Creatuity Reviews

Building and growing an eCommerce agency has taught me more than I ever imagined it would've. I'm going to be writing more about these lessons and other interesting things I've learned over the years. First up - reviews, testimonials and references.

Vetting a potential vendor, partner or supplier is hard in the digital age. You'd think that the web would make this problem easier, but it's just introduced new challenges as well as new opportunities for dishonest actors.

I'm not going to pile onto the Yelp bashing bandwagon - there's enough articles out there that cover the problems with Yelp. Instead, I find it interesting to think through things as a customer trying to vet a potential vendor in the digital age. For instance - I occasionally talk to merchants who are considering hiring Creatuity or another Magento agency and they openly admit they aren't sure how they can vet a potential agency.

Many years ago, I wrote what in retrospect may have been a well-meaning but slightly aggressive article on the Creatuity blog called "Requesting References and Other Mistakes When Hiring a Web Developer". In that article, I call out the fact that generally no one is going to give you a reference to call that will say something negative about them.

So, if references are out, how do you determine if a company is legitimate? Many people Google for online reviews - i.e., searching for Creatuity Reviews or Magento Reviews, etc., before making a decision. Because if you find a lot of good (or bad) reviews online, and a large presence on Facebook, Twitter and other platforms, then the business must be legitimate, right?

Wrong - as a journalist proved last year, it's possible to setup a completely fictional business, generate positive reviews on Yelp, a massive following on Facebook and Twitter and all of the other digital footprints of a successful, positive business. After seeing what some less ethical businesses have done online, I wasn't shocked by this article, but I was surprised at how easy it was for her to generate enough of a positive digital footprint for a business that never existed. She even produced photos of a happy customer in front of what appeared to be the business!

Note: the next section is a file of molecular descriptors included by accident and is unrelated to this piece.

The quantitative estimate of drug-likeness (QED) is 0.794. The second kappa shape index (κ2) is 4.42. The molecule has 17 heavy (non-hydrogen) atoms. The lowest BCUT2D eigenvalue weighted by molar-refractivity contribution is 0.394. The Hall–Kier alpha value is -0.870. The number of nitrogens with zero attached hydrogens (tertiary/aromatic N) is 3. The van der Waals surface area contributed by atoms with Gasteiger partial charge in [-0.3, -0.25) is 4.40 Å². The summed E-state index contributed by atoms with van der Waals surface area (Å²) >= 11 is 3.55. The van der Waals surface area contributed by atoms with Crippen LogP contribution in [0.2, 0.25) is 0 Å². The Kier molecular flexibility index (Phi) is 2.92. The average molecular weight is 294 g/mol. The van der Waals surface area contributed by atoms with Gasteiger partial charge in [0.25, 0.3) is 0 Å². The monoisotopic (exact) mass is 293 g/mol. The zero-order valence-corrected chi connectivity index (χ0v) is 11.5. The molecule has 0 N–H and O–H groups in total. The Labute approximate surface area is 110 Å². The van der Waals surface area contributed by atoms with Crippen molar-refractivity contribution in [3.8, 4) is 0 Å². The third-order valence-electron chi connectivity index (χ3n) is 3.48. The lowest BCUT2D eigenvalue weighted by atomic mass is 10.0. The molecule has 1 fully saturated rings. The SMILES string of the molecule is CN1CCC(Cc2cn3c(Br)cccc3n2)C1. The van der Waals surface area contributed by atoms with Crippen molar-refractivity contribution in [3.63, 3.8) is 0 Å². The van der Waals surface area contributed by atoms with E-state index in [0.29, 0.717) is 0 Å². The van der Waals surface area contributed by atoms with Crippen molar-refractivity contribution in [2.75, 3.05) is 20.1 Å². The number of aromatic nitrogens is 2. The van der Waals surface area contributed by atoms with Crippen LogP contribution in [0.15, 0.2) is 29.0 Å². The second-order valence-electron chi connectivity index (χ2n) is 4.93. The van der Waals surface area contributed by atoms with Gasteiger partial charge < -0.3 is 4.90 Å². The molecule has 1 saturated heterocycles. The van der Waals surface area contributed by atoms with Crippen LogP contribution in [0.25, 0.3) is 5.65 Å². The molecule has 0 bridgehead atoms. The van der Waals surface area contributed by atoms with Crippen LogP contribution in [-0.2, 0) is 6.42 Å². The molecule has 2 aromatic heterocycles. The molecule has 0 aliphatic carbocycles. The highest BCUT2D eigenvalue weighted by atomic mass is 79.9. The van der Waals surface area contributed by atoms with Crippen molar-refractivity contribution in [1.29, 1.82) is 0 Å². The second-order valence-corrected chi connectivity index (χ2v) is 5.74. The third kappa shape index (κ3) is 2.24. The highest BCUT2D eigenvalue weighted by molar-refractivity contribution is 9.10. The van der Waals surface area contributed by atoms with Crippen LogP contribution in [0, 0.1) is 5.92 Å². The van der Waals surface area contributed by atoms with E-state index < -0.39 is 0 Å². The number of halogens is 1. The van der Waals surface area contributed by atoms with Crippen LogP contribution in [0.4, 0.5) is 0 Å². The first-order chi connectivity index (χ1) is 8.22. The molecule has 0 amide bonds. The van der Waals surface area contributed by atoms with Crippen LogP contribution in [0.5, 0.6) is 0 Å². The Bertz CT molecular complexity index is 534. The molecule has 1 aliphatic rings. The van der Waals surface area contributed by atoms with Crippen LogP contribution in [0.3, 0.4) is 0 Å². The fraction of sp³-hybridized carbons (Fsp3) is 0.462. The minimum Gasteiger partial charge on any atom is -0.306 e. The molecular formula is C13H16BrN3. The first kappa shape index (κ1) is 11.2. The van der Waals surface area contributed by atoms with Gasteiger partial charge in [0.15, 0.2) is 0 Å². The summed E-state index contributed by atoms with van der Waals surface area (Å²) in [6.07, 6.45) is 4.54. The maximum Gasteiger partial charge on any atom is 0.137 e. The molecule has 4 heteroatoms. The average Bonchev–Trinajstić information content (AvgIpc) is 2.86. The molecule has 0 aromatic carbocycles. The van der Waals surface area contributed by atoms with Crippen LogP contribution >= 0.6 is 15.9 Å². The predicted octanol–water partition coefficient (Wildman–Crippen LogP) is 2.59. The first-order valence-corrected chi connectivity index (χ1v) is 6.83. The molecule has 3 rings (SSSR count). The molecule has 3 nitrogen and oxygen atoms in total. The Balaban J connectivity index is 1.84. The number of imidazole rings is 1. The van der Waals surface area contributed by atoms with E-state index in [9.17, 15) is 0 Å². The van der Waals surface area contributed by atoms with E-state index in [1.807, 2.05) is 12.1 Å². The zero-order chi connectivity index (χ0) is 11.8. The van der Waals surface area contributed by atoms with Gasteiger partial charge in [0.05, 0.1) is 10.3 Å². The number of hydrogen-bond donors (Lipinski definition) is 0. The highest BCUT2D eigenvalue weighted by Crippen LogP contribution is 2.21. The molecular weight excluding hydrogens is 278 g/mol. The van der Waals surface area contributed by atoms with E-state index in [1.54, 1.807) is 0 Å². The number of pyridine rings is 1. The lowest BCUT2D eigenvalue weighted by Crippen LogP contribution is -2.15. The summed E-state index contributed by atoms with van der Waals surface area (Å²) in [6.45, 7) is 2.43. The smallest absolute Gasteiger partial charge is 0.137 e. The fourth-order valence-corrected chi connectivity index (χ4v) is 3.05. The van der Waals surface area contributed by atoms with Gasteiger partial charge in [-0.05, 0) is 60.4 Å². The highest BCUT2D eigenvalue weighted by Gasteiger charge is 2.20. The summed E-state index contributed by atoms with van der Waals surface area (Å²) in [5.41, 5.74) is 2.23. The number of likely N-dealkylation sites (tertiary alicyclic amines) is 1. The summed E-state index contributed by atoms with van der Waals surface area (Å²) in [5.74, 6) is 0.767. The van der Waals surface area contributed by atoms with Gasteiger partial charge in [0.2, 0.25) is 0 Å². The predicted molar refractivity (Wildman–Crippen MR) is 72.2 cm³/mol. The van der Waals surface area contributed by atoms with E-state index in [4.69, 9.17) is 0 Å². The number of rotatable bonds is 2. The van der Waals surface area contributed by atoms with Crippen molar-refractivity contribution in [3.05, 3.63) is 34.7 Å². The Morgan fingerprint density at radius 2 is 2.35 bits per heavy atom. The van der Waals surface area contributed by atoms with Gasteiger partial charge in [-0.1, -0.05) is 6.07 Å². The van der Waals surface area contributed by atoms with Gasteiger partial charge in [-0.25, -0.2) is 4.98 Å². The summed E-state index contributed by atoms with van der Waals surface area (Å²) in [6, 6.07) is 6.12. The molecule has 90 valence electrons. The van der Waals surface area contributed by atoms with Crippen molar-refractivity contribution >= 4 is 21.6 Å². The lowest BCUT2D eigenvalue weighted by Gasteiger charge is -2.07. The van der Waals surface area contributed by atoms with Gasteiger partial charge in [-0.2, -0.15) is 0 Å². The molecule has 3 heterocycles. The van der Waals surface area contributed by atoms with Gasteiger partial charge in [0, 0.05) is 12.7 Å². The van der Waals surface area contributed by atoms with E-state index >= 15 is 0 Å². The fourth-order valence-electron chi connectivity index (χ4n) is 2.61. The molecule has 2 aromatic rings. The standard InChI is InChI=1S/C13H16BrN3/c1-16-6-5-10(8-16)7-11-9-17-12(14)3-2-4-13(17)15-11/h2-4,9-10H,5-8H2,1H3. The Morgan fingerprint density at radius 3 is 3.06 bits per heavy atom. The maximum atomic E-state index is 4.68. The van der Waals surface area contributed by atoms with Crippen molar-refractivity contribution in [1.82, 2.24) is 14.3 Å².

This story, combined with Amazon's recent move to ban incentivized reviews after many Amazon sellers completely manipulated Amazon's rankings and search results through these reviews has me more disillusioned than ever with online reviews and verifying the legitimacy of a product, service or company in the digital age. Combine this with the fact that at Creatuity we've caught competitors astroturfing fake support for their company and using the same tactics to negatively impact the online reputation of their competition, and I'm ready to swear off reviews altogether!

So, what's a person to do? The journalist who created the fake business said that she was only going to trust online reviews from people she personally knew and trusted. Given just how much shopping I do online, I don't think I know enough people to be able to use my personal network to learn about the merits of every product or service I'm considering! For larger purchases, potential vendors and partners, I'm going 'old school' to a degree - I'll be looking to conferences and other in-person events to meet and vet potential vendors. While some of these events are also pay-for-promotion, there are still good events out there that offer the opportunity to collect unsolicited, unbiased feedback on vendors.

For smaller purchases, I've been experimenting with the tool FakeSpot to identify which products have genuine reviews on Amazon. Sadly, the vast majority of the products I've checked have scored a D or F on FakeSpot.

What challenges have you faced while vetting products or services online? How do you go about determining if a product or service is legitimate? Share your thoughts in the comments, below.

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Jamie Larson